Can we resurrect dinosaurs, Jurassic Park-style? Are we living in The Matrix's digital simulation? Do aliens with acid blood exist somewhere in the universe? Will we ever go back and visit 1955? And just why were the original Planet of the Ape movies so terrible?
In Science(ish), Rick Edwards and Dr Michael Brooks confront all the questions that your favourite movies provoke. Inspired by their award-winning podcast, this popular (hopefully) science (definitely) book dedicates each chapter to a different sci-fi classic, and explores the fascinating issues that arise.
Covering movies from 28 Days Later to Ex Machina, this is a ride through astrophysics, neuroscience, psychology, botany, artificial intelligence, evolution, and plenty more subjects you've always wanted to grasp.
Rick Edwards is best known as a TV and Radio presenter, but one who just happens to have a degree from Cambridge in Natural Sciences. Dr Michael Brooks holds a PhD in quantum physics, and has become known as a journalist, broadcaster, and author of a weekly column for the New Statesman. He's also written several books - including the brilliant "13 Things that Don't Make Sense". The two came together to produce the podcast "Science(ish), which discusses the science behind popular films - and it's those conversations that form the backbone of this book.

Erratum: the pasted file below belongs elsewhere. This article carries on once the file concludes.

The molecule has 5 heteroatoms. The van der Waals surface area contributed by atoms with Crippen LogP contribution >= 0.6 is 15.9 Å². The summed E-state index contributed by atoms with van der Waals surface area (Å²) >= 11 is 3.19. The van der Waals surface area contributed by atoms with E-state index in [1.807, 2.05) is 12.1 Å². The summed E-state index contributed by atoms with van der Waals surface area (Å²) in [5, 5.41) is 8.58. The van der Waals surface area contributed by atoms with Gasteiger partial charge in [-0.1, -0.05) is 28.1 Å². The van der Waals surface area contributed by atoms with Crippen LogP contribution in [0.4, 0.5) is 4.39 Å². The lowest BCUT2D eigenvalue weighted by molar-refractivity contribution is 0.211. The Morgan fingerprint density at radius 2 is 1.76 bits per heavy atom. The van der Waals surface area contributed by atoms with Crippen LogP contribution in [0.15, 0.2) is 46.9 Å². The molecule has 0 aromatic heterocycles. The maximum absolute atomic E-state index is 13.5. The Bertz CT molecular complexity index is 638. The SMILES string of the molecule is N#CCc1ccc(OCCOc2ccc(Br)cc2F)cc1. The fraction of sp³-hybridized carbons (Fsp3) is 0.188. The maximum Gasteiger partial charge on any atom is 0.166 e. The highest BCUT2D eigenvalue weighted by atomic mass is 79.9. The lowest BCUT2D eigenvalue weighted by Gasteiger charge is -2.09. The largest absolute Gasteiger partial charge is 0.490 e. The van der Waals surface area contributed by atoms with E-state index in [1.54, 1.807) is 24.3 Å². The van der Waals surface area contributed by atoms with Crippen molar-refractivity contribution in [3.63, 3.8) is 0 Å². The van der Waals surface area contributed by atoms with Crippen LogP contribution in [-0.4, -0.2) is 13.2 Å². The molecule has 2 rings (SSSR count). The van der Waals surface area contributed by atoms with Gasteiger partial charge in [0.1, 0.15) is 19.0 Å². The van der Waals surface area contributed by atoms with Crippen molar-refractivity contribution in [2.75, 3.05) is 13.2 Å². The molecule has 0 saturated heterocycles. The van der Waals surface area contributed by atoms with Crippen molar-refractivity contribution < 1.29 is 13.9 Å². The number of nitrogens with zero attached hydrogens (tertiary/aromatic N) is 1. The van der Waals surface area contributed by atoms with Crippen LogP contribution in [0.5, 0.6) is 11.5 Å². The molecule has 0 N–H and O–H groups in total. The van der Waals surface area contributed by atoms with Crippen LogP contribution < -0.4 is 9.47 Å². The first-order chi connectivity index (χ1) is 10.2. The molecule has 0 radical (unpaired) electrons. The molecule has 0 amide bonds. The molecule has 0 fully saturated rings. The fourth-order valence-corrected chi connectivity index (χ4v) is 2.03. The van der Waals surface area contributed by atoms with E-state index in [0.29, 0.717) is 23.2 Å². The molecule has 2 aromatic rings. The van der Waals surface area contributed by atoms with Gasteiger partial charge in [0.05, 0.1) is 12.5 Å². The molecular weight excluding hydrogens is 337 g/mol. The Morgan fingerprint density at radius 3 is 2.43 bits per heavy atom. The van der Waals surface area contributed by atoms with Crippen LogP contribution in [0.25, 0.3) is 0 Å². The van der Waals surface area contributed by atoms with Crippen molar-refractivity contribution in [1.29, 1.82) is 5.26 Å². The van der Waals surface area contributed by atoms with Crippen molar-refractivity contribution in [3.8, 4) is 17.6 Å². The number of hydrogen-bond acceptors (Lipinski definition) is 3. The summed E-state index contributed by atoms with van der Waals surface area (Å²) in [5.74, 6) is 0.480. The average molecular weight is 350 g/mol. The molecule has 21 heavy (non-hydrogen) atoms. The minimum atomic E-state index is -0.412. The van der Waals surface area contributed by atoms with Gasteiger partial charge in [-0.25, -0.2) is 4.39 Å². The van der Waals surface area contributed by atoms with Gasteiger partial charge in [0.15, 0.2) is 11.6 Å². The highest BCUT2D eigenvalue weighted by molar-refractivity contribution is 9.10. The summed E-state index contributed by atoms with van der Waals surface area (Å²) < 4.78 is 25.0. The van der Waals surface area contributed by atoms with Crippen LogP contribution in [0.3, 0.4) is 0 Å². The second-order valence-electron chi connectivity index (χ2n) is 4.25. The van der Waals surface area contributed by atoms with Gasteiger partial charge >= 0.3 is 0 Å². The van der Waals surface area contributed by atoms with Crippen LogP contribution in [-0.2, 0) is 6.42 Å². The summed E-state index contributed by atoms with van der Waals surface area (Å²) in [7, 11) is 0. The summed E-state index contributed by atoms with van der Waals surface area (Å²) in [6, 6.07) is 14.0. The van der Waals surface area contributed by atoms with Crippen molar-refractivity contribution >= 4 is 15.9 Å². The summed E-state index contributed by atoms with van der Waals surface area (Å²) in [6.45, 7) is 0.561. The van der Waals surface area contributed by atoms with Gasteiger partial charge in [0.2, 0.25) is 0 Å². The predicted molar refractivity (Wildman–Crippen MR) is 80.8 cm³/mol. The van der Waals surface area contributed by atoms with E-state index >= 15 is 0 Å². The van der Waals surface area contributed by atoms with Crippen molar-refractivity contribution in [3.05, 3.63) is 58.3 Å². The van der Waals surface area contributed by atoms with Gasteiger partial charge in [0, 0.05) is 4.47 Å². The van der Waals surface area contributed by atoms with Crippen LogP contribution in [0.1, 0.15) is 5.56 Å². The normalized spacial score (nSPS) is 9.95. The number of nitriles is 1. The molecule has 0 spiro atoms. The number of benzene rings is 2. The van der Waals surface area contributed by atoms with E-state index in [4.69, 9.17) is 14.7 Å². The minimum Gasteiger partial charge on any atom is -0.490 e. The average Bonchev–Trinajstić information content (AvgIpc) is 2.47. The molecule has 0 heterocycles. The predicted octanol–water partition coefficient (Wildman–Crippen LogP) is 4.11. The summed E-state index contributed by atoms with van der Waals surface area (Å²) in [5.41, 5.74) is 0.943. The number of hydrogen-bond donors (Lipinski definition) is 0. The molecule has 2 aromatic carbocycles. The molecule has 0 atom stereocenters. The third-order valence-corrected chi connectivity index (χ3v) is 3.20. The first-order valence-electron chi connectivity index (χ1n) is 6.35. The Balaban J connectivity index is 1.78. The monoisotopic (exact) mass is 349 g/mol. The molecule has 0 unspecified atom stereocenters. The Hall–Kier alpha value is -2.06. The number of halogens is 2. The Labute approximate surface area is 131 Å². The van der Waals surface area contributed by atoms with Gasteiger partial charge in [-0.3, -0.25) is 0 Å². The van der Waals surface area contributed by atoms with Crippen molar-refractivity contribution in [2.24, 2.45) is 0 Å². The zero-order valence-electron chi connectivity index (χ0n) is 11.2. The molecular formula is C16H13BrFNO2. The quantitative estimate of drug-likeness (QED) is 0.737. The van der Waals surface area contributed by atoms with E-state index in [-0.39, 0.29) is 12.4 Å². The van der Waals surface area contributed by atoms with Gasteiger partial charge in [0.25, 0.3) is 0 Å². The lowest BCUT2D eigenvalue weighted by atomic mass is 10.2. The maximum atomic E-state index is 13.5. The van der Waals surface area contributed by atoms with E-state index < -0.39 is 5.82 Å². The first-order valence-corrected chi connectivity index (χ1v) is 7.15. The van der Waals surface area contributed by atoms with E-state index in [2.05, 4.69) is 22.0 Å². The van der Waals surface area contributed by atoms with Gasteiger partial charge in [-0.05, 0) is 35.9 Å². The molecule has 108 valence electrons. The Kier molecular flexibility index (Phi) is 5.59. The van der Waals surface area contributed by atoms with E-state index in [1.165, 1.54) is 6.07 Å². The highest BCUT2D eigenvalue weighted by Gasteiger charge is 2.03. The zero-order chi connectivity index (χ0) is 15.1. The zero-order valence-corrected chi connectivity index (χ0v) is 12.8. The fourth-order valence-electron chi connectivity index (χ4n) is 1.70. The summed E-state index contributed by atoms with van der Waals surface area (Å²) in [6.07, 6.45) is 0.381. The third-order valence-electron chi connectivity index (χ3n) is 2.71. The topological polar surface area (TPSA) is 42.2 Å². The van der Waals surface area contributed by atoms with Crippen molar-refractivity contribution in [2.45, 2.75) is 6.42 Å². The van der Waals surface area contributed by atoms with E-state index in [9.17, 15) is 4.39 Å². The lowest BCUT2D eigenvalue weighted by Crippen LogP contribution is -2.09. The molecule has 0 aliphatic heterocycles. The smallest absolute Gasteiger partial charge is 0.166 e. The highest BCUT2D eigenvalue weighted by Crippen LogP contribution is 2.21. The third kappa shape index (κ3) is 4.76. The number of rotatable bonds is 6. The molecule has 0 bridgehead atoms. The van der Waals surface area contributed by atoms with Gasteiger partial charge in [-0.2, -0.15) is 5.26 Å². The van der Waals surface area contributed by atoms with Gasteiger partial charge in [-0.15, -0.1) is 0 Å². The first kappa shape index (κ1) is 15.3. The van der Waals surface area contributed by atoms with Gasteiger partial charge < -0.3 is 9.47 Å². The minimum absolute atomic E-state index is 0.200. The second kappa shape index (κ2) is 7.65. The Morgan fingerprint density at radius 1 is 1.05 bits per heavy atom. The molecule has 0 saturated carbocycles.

Starting with recent film "The Martian" and continuing to cover films as different as "Back to the Future" and "28 Days Later", Science(ish) explores and, where possible, explains the concepts at the heart of these films, and explores just how possible the scenarios imagined with in them, are.
Now, I have to be honest – I’m no scientist. So much so in fact, that I received a D in Double Science at School, and that sorry affair fifteen or so years ago was the last time I dared pick up a test tube or attempted to remember the rules of physics.
However, the theories and thoughts contained within “Science(ish) are explained in such a way that a layman like me wasn’t lost – instead I found myself engaged with well explained concepts, intelligent humour and a heap of respect for some of the iconic films that are mentioned here.
Edwards and Brooks appear to have a great rapport together, and it’s conveyed nicely here, letting the reader in on the jokes whilst dazzling them with some popular science.
Don’t go into this expecting a science textbook – but also don’t go into it expecting an extremely light science read, as there are some rather complicated concepts involved which, even with the excellent explanations, still took me a while to get my head around! However, this is an incredibly fun read that pays tribute to some magical moments on the silver screen whilst educating and informing the reader with wit and knowledge.
Many thanks to the publishers for the copy.